Coastal Case Study

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While building an innovative product in an out-of-the-ordinary community, Gold Builders proved its ingenuity.

May 03, 2000

When Spanish explorers first landed in North Carolina, near what is now the Cape Fear River, they discovered welcoming fields and plains among the lush wetlands. It was an area ripe with both opportunities and challenges for settlement. Martha Gold and her husband Joel Schrann, partners in Gold Builders of Wilmington, North Carolina, have found that while the area has long since been settled, opportunities and challenges in development of the local community of Landfall still remain.

Landfall is a 2200-acre gated community sculpted around the natural waterways, lakes, pools and plateaus that make the area so hospitable. The development is the combined venture of local businessman Frank Kenan and the Weyerhaeuser Company, both of whom have strong ties to the area. Kenan and his family have set up charitable trusts to support the University of North Carolina at Wilmington and local preservation, while Weyerhaeuser has major land and timber holdings throughout southeastern North Carolina.

These ties to the area have given rise to strong principles for development of Landfall, as reflected by the high building standards of the community's Architectural Review Board. It was during the review process that Gold Builders presented its plan for a 3200-square-foot Southern bungalow-style home, which varied a bit from the stringent specifications of the development.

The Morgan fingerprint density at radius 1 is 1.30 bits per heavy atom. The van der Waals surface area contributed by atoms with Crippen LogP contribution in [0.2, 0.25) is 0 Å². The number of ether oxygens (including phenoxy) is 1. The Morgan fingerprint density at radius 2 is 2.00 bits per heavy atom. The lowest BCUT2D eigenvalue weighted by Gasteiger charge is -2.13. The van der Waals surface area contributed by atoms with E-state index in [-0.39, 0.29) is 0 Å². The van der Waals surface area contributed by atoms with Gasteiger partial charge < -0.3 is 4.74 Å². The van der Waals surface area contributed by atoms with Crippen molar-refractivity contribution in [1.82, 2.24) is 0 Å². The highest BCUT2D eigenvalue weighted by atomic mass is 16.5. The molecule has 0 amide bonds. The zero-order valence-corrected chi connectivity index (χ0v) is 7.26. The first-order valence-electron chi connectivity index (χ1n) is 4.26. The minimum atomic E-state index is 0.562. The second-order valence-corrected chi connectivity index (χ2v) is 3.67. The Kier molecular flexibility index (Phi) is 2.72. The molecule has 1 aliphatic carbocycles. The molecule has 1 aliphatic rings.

The review board had previously only approved natural roofing materials such as slate, cedar shake and clay tile in the exclusive community. But Gold's architect Brad Thorne specified a dimensional asphalt shingle that simulates the look of wood or slate. Martha Gold knew she would have to explain the choice, and came before the board armed with logic.

"Our intent was to recreate the look and feel of a 1920s Southern bungalow, and natural slate is just too cold for this design," says Gold. "Cedar shakes look good initially, but they just don't weather well in our environment. We are, after all, within a mile of North Carolina's bar-rier islands. The wind and rain take their toll on shake roofs, while the humidity creates a perfect environment for fungus."

The Architectural Review Board heard these arguments, and in wanting to remain faithful to the local architecture which is still heavy in 1920s bungalows, approved Gold's plans. Thorne's choice of shingle, the Grand Manor manufactured by CertainTeed, is constructed with two full-size base shingles beneath a massive weather tab to ensure protection and durability. Triple-stepped laminations create the natural appearance of either wood or slate. It remains the only asphalt shingle approved for use at Landfall and is gaining in popularity for new homes as well as reroofing existing homes. The heavyweight shingle (425 pounds per square) is rated to withstand the high winds and heavy weather of the area while meeting the community's particular design standards.

Gold and her husband have a vested interest in this home, as they built it for themselves. In that respect they were happy for the stringent building codes. From the beaded cypress siding to the 10-foot high ceilings and custom trimwork, every detail is faithful to the best of the area's architecture, with a nod to the elements. Situated on a natural island that is connected to the rest of Landfall by a land bridge, the home fronts on natural wetlands, while the back faces the Intercoastal Waterway.

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